In honor of Earth Day today, I wanted to feature a farmer who really cares for the earth. But, frankly, that’s every farmer I’ve met. Despite what you may have read from the anti-ag folks, farmers know they need to care for the earth in order for the earth to produce their crops. And they do a good job of it.

But, the purpose of this blog isn’t to preach to the choir, so I’ll get on with it.

I decided to feature today a woman named Karen Sweet. She raises beef cattle with her husband, Darrel Sweet, on a ranch the Sweet family established about 150 years ago. She’s also a constant voice for the conservation efforts from California farmers.

I know Karen only from interviewing her for my radio programs on AgNet West, and from running in to her at various ag-related events. I’m constantly impressed with her care for the land, and the work she does to not only promote conservation among other farmers, but to show the public how much ag does to care for the land. And she knows, there’s always room to do better.

Karen is the California Coordinator for the Leopold Conservation Award from the Sand County Foundation. (I’ve provided links there so you can get more on the award and foundation.) She’s also worked with the California Rangeland Conservation Coalition and other conservation organizations.

But what do I like best about her? She has a great smile, and a warm, friendly personality.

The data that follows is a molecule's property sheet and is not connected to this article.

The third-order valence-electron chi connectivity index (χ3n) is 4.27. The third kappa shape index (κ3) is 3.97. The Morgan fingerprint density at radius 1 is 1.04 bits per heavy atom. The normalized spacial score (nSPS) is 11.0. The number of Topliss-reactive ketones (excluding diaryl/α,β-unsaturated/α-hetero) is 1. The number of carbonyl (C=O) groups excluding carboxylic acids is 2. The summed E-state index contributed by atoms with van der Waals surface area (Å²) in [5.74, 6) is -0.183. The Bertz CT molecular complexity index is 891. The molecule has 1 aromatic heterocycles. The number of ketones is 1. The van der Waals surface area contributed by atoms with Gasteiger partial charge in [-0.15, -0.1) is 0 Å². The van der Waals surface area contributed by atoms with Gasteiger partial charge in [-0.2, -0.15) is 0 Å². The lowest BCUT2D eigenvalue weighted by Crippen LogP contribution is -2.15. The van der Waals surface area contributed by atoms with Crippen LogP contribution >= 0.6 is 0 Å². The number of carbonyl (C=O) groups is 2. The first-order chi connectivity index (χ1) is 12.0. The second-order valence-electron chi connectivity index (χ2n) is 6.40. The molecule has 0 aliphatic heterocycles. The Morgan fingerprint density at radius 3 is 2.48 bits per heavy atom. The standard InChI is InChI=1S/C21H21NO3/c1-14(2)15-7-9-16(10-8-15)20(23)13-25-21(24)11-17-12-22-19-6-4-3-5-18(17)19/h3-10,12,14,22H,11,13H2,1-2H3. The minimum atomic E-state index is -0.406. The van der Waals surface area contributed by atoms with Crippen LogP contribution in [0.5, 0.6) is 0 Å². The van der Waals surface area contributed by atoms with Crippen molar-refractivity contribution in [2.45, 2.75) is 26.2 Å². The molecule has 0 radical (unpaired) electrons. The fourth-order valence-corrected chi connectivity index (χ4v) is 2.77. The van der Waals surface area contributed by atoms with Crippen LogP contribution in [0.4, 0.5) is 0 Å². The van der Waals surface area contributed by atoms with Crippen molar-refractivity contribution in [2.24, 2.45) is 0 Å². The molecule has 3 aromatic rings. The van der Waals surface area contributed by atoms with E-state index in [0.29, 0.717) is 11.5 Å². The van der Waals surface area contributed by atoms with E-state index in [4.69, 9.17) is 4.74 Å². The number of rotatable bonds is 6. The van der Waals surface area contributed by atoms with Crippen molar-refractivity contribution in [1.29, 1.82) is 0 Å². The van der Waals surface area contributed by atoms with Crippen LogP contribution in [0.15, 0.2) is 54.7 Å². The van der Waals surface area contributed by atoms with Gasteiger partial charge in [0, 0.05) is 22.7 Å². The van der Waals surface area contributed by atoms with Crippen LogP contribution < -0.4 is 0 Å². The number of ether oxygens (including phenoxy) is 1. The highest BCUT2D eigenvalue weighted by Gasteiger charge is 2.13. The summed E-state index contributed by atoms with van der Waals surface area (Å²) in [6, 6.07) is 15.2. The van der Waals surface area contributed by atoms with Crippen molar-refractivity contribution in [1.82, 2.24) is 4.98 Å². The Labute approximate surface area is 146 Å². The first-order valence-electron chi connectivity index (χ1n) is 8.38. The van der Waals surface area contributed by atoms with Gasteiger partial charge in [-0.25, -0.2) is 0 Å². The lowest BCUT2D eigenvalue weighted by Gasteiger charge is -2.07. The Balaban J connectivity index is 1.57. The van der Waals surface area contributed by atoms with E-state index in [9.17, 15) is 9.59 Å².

Now, before you think I’m overly simple, let me tell you why I like those things best. Besides the obvious (a great smile and personality are always nice), there are other reasons.

I’m a member of the press. Yes, I’m agriculture press, and most people know that I’m an advocate for California farmers. But the first time Karen met me, she didn’t know that. Still, she approached me with a smile and friendliness, and told me the story of how farmers are caring for the earth.

It’s a story that needs to be told, because so many of agriculture’s advisories are telling other stories. Fables about the evil farmer, dumping chemicals into water and draining soil of its nutrients. And many members of the general press perpetuate those fables. The true story of agriculture needs to be told, and the best way to tell that story is to be approachable, open, and, yes, friendly.

Karen doesn’t know I’m writing this about her. If my suspicions are right about her personality, she’ll be modest about what she does. But she’s really an everyday hero of the ag/earth connection.

So, thank you, Karen, for being a champion for agriculture’s true story, for being part of organizations that recognize farmers who are doing an exceptional job in conservation, and for helping ag to do more to protect the earth that means so much to all of us.